implicit | Fast Python Collaborative Filtering for Implicit Feedback | Recommender System library

 by   benfred Python Version: 0.7.2 License: MIT

kandi X-RAY | implicit Summary

kandi X-RAY | implicit Summary

implicit is a Python library typically used in Institutions, Learning, Education, Artificial Intelligence, Recommender System applications. implicit has no bugs, it has no vulnerabilities, it has build file available, it has a Permissive License and it has high support. You can install using 'pip install implicit' or download it from GitHub, PyPI.

Fast Python Collaborative Filtering for Implicit Datasets.

            kandi-support Support

              implicit has a highly active ecosystem.
              It has 3184 star(s) with 599 fork(s). There are 81 watchers for this library.
              There were 3 major release(s) in the last 6 months.
              There are 75 open issues and 379 have been closed. On average issues are closed in 203 days. There are 6 open pull requests and 0 closed requests.
              It has a negative sentiment in the developer community.
              The latest version of implicit is 0.7.2

            kandi-Quality Quality

              implicit has 0 bugs and 0 code smells.

            kandi-Security Security

              implicit has no vulnerabilities reported, and its dependent libraries have no vulnerabilities reported.
              implicit code analysis shows 0 unresolved vulnerabilities.
              There are 0 security hotspots that need review.

            kandi-License License

              implicit is licensed under the MIT License. This license is Permissive.
              Permissive licenses have the least restrictions, and you can use them in most projects.

            kandi-Reuse Reuse

              implicit releases are available to install and integrate.
              Deployable package is available in PyPI.
              Build file is available. You can build the component from source.
              Installation instructions are not available. Examples and code snippets are available.
              implicit saves you 1178 person hours of effort in developing the same functionality from scratch.
              It has 3388 lines of code, 215 functions and 41 files.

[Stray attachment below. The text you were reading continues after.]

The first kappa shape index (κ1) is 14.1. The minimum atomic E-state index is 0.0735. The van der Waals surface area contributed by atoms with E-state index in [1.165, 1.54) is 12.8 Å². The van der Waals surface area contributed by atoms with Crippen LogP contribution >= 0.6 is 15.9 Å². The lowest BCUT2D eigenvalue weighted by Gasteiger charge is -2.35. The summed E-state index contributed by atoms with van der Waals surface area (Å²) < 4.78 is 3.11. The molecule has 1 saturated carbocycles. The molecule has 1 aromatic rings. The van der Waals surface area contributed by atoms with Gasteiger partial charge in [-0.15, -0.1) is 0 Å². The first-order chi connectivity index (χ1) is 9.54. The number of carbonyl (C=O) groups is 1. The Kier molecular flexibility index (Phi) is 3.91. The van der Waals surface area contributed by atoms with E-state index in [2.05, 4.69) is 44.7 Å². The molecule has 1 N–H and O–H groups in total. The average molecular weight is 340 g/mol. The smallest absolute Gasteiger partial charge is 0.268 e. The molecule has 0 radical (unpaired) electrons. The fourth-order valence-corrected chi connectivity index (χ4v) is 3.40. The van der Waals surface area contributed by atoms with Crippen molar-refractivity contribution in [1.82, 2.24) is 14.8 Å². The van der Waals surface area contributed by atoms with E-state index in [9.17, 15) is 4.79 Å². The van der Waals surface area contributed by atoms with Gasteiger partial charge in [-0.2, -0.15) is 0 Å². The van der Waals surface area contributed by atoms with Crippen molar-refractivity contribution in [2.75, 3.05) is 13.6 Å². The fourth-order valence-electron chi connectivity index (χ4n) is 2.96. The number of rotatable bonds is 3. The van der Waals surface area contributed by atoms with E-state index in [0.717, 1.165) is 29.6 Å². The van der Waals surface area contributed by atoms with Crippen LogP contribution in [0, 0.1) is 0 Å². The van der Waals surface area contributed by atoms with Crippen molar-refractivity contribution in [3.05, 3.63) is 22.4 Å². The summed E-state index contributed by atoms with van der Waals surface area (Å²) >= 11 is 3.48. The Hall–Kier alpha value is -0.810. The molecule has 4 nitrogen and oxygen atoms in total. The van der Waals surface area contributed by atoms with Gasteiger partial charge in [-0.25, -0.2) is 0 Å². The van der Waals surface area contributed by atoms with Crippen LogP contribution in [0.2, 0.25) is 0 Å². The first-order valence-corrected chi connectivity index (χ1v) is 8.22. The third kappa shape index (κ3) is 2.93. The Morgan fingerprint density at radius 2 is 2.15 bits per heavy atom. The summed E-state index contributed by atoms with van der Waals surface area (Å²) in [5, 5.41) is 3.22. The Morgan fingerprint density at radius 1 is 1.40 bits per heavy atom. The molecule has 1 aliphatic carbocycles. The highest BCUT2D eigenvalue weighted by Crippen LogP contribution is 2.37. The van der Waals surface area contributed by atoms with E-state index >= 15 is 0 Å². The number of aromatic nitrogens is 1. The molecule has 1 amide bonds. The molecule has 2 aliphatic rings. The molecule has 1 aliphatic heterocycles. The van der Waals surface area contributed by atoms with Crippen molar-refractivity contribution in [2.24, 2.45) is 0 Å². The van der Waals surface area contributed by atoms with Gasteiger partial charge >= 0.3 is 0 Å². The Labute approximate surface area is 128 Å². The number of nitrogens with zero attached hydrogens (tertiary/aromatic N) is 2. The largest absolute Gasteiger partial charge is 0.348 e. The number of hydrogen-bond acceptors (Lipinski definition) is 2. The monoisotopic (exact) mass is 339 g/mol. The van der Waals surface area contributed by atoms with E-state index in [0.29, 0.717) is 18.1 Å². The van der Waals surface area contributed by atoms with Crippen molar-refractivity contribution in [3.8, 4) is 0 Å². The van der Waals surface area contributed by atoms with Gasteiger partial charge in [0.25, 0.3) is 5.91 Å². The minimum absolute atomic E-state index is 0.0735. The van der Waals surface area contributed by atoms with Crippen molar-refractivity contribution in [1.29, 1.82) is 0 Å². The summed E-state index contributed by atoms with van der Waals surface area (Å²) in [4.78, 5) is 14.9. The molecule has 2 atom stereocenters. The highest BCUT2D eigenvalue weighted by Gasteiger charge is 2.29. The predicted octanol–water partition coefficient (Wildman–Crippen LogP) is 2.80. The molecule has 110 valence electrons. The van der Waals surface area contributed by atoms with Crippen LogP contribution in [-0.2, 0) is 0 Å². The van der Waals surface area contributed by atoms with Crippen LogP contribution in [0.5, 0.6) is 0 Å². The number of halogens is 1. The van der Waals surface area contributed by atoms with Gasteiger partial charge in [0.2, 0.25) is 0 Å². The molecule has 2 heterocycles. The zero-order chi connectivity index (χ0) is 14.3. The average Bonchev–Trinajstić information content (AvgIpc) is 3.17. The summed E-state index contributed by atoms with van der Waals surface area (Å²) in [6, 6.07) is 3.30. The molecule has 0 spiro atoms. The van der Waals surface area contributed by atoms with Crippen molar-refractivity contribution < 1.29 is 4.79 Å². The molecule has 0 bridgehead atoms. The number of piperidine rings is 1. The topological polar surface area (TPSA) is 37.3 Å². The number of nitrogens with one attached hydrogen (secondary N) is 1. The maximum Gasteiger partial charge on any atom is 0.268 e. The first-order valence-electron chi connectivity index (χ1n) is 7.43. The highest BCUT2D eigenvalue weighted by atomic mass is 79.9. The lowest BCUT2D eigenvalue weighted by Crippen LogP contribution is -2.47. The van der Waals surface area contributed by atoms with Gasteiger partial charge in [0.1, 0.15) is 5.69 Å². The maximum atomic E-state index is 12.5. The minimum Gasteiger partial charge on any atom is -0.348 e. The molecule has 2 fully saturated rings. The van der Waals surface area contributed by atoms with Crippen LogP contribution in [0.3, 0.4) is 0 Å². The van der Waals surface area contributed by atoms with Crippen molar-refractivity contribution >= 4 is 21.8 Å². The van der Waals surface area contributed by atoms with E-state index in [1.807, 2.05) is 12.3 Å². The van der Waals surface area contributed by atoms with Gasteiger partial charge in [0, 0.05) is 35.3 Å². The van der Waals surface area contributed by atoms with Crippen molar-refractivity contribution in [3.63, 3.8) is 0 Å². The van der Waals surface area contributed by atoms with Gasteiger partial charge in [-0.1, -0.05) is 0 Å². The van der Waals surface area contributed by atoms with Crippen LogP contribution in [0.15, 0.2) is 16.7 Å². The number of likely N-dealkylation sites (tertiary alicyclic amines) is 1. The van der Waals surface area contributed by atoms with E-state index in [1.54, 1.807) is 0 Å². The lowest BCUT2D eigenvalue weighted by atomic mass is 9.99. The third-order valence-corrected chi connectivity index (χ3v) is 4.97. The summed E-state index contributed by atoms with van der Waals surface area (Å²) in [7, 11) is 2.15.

It has high code complexity. Code complexity directly impacts maintainability of the code.

            Top functions reviewed by kandi - BETA

            kandi has reviewed implicit and discovered the below as its top functions. This is intended to give you an instant insight into implicit implemented functionality, and help decide if they suit your requirements.
            • Calculate similar movies from the input data
            • Fit the item recommender recommender
            • Download the movielens dataset
            • Create a logistic matrix factorization
            • Benchmark times for a given play
            • Check fitting errors
            • Check if user_items are in CSR format
            • Fit the model
            • Calculate similar artists from lastfm
            • Return the lastfm dataset
            • Get a model by name
            • Returns the contents of a file
            • Generate a graphviz plot
            • Convert to a CPU
            • Suggest recommendations for a given user
            • Generate the loss graph
            • Benchmark implicit learning
            • Benchmark the given factors
            • Create an hdf5 dataset
            • Generate anal speed graph
            • Deprecated use recommend_all
            • Compute the similarity scores for each user
            • Calculate least squares least squares regression
            • Generate recommendations for each user
            • Benchmark accuracy
            • Compute the item factor
            Get all kandi verified functions for this library.

            implicit Key Features

            No Key Features are available at this moment for implicit.

            implicit Examples and Code Snippets

            copy iconCopy
            :id: 2uA8X2izXH2b
            from jax.lax import while_loop
            def fixed_point(f, a, x_guess):
              def cond_fun(carry):
                x_prev, x = carry
                return jnp.abs(x_prev - x) > 1e-6
              def body_fun(carry):
                _, x = carry
                return x, f(a, x)
              _, x_star = whi  
            Implicit contracts
            Javadot img2Lines of Code : 7dot img2no licencesLicense : No License
            copy iconCopy
            Subject s = ReplaySubject.create();
            s.subscribe(v -> System.out.println(v));
            Detailed description-Providing a way for implicit dispatch